FOR IMMEDIATE RELEASE
Freedom — April 29, 2007 — State funding for milfoil control and permanent protection for Ossipee Lake Natural Area top the list of key issues in a public “state of the lake” survey conducted by Ossipee Lake Alliance from January through March.
State funding for milfoil control was cited by 63% of the respondents as “extremely important,” making it the top issue. In second place with 54% of the votes was permanent protection for the lake’s Natural Area, the 400-acre state-owned wetland containing rare plants and the remains of Native American settlements.
In other results, just over half of the respondents, 51%, said it was “extremely important” to protect wildlife on the lake, including eagles and loons. At the bottom of the list was “better communication with local elected officials,” ranked as “extremely important” by just 15% of those who completed the survey.
The survey results were announced on April 28th at the Alliance’s Lake Representatives Forum, a planning group comprised of 50 members of the lake’s business and residential communities as well as representatives from near-by ponds and rivers.
More than 200 people completed the survey in writing and online, with 80% of the respondents identifying themselves as lake property owners and 20% saying they were renters, campers or local residents who use the lake for boating and fishing.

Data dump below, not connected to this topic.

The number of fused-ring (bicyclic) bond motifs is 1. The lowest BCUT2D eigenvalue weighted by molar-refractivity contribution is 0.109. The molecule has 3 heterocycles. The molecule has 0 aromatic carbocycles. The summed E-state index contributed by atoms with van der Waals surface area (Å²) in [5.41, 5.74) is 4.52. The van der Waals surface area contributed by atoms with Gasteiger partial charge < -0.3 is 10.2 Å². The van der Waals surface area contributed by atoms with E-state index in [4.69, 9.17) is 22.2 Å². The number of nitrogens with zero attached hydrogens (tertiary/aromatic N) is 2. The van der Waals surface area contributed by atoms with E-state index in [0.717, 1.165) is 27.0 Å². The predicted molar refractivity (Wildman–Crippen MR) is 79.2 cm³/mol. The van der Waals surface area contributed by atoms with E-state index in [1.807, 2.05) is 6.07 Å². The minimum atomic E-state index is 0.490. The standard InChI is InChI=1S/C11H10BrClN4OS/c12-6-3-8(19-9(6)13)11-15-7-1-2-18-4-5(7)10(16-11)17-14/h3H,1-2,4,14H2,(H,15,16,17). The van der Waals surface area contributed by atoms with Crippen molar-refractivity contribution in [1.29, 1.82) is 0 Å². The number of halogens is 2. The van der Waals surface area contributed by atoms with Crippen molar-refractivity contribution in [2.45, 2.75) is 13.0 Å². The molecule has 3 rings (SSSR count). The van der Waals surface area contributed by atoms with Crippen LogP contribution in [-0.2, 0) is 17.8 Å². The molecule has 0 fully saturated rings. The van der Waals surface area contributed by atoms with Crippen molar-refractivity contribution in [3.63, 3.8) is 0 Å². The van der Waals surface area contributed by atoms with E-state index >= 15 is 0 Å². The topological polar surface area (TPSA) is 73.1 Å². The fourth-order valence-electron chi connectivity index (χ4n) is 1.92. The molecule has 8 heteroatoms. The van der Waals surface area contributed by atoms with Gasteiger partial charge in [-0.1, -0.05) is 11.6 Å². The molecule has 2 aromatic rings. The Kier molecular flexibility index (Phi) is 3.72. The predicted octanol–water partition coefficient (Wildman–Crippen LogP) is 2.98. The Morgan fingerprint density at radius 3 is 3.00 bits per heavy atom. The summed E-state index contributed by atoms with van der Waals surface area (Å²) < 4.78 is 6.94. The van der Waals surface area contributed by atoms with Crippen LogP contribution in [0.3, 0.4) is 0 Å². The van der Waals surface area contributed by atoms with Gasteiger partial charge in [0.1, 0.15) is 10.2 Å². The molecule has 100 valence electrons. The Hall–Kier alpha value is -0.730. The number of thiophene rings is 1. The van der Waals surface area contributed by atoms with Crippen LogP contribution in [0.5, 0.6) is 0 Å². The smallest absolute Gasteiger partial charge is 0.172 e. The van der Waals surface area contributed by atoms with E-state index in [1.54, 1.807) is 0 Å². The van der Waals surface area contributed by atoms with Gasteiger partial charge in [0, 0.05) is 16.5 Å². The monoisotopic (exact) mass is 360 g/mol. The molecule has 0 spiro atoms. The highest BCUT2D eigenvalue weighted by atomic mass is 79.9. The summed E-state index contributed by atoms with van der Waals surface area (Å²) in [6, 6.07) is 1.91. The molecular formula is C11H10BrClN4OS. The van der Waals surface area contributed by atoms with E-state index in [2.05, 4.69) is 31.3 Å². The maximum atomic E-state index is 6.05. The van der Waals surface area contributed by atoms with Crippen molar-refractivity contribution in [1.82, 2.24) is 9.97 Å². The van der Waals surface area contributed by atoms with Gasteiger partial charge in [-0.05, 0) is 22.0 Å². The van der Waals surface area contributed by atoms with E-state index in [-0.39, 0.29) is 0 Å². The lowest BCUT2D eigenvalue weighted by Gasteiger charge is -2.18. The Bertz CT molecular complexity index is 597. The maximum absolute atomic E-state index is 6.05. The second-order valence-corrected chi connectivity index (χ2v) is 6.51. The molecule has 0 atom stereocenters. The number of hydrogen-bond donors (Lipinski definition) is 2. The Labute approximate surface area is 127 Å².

Need for State Leadership
Alliance executive director David Smith said the survey results underscore the need for state leadership. He said 43% of the survey respondents wrote comments in addition to answering the questions, and many of them were highly critical of the state, including the lack of funding for milfoil control and DRED’s lack of management of the Natural Area, which is the largest undeveloped parcel of land on the lake.
Smith said that DRED commissioner George Bald was invited to speak at the group’s weekend forum but declined to do so and declined to send anyone in his place. Speakers who did appear represented the New Hampshire Lakes Association, the state’s Loon Preservation Committee and the New Hampshire Department of Environmental Services.
The Alliance survey also measured attitudes about boating safety, water quality and management of the lake’s water level. Smith said that when responses for “extremely important” and “very important” were combined, management of the lake’s water level tied with protection of wildlife for third place.
He said concerns about boating safety and boat traffic on the lake were surprisingly low, with fewer than one-quarter of the respondents citing boating issues as “extremely important.”
Smith said there was relatively little difference in how the issues were viewed from area to area on the lake or between lake residents and non-lake residents.
“People in areas where there is milfoil rated milfoil control somewhat higher, but we were encouraged to see that people who use the lake view the issues as important to everyone and not just important if they are in one’s proverbial back yard.”